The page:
“I sure hope not. Shutting the city down was a huge mistake in 2020. (That’s another conversation.) I think that with the right leadership in the mayors office and on the council, with a mindset of proper budgeting and spending responsibility saying no to special interest, it could be avoided. We need to stop giving the city away to outside investors and start making them pay to build here, if it is merely for their benefit and not the residents.”
Do you view your role in the Council as leading your district on issues or simply reflecting the views of the district’s residents?
“My role is transparency and accountability with honesty and integrity. That can entail both. Issues that come up or may already be at the forefront need to be discussed in a way to look at the pros and cons honestly and what will be best for Nashville residents not special interest and outside investors. Setting priorities with input of the residents and looking at income to finance them. Getting back to the basics and then eating our cake too, once all the needs are covered. Finding common ground within differences and building unity to solve problems for the greater better.”
How do you view the relationship of the city and Council to the General Assembly in the face of adverse legislation from the state?
“I personally get sick and tired of all the arguing I see. There is always things that is common within differences. You have to step back and get your personal feeling out of the way, and do what it best, and stop acting like children and wanting to get even. Just like with the RNC coming to Nashville. Why would the council vote against something that brings taxes into the budget just because of pettiness. I would gladly bring in the DNC if it meant more money for Nashville. The same goes for funding changes for schools especially. Working with legislators to help bring more funding to schools, again, putting differences aside. I do get concerned of what is overreach from both groups and what is the motive behind it. I do know that laws are in place and should be followed until changed if needed. If more would stop yelling and start listening we could get much more accomplished.”
The city is experiencing an affordability crisis. What is the council’s role in creating more housing for buyers and renters in Nashville?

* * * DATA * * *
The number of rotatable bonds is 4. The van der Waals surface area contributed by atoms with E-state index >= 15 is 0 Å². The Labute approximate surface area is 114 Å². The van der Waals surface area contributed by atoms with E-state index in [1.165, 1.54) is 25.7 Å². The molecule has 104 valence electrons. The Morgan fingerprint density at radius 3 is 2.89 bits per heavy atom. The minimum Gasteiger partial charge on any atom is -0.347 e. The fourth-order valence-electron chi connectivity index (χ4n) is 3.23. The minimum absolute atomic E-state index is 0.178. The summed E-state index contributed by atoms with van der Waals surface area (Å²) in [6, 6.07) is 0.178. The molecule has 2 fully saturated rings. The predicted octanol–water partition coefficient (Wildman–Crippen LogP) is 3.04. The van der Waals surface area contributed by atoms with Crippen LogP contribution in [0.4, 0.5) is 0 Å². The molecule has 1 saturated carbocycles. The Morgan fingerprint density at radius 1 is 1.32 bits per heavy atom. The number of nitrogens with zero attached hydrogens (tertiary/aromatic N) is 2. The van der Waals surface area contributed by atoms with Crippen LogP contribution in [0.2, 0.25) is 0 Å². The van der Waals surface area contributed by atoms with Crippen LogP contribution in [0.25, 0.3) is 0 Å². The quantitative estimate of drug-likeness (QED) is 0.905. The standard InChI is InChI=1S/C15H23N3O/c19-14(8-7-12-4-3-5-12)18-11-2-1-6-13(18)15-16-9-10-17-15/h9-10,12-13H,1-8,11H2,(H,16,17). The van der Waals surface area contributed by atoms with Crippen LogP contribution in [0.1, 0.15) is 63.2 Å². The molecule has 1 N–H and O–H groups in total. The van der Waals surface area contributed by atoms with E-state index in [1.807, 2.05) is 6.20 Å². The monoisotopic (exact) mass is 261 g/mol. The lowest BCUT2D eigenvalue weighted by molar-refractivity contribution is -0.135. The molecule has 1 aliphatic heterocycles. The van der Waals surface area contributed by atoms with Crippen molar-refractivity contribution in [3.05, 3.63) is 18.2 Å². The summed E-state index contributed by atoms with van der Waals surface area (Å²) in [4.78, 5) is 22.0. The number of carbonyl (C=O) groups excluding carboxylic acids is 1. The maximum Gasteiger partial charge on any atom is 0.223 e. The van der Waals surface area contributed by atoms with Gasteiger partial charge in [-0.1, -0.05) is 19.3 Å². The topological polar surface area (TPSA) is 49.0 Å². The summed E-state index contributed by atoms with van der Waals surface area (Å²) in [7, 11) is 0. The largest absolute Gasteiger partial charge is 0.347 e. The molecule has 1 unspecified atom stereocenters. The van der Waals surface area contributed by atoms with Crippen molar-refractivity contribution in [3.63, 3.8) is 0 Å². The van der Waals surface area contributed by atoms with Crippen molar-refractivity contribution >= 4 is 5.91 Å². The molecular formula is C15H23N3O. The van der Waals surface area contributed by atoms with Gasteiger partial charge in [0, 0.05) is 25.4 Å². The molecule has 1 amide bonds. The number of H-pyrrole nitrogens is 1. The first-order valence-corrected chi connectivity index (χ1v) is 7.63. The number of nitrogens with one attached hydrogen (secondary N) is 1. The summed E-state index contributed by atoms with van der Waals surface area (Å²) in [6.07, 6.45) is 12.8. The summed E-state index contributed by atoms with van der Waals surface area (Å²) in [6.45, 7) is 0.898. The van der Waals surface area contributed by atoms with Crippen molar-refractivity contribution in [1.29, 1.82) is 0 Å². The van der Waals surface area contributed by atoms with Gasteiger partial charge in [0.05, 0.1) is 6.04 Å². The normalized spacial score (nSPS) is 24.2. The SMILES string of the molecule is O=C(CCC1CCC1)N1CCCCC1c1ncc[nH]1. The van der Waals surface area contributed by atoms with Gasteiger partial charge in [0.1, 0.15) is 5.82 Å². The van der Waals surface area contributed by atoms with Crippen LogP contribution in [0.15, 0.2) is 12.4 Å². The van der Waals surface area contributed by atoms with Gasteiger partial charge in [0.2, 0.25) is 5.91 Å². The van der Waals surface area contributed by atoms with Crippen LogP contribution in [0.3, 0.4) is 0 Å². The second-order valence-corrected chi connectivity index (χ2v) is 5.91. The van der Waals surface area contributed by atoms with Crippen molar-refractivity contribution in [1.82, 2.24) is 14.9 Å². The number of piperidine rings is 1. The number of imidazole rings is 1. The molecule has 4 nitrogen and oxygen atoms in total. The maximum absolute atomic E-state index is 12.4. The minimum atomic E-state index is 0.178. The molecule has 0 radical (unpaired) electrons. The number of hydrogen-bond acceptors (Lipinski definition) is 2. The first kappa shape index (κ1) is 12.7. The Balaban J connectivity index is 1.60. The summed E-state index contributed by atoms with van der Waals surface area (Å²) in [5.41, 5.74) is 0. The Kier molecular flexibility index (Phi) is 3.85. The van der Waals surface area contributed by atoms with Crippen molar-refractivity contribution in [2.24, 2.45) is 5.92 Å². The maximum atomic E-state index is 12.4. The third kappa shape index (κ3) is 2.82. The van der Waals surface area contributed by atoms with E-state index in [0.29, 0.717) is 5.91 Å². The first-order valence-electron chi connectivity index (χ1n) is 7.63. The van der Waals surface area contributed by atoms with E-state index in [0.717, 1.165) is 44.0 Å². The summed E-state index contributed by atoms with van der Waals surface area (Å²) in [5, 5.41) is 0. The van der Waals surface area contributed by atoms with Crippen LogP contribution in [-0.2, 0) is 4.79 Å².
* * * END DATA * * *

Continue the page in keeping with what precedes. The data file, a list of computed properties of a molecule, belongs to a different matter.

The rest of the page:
“Stop allowing outside investors bringing in outside prices into our market. It always amazes me how other people will leave where they are because of taxes and high cost of living, and move to other cities with better cost of living, and want to buy, and then charge the same high prices that they moved from. Sad. It is happening all over. Overbuilding doesn’t help. allowing such large houses to be built where more affordable houses are or were. Overlays in areas not to be changed. Sylvan park was an area built for working America. The nations by the size of the houses look as if they were to but maybe a little less income. not sure but to see how the prices are is crazy. When we moved in 1999 to Nashville we thought the house prices were to high then. Sylvan park was an average of $80000, 3 years later 120K then up to 150K and today the house I sold for 200K, sold for 1.2M 2 years ago. yes with some renovation but not like some. I bought a foreclosure when you still could before everything started selling before market and modestly renovated it and have been there for 11 years. I can’t afford to sell at a high price to rebuy in my neighborhood for the quality I have. I believe in capitalism but I also know if we don’t change the heart of this country, we will be, divided we stand and united we fall.”
What improvements do you think WeGo should make during the next four years? Would you back creation of a dedicated funding source?
“Make more routes, more often to shorten waiting times. I would have to see how funding works for it currently to better answer that question. I am not going to act like I know everything about everything. I have used the bus system, more so in the past. It is a nice clean and safe way to get around as far as I have seen. I have been on some in some cities not so nice. I know there needs to be some changes but how to finance that and how it is already financed will need to be seen first.”
Second quarter campaign finance disclosure
Cash on hand: $125
Link to full disclosure here
Pre-General campaign finance disclosure
Did not file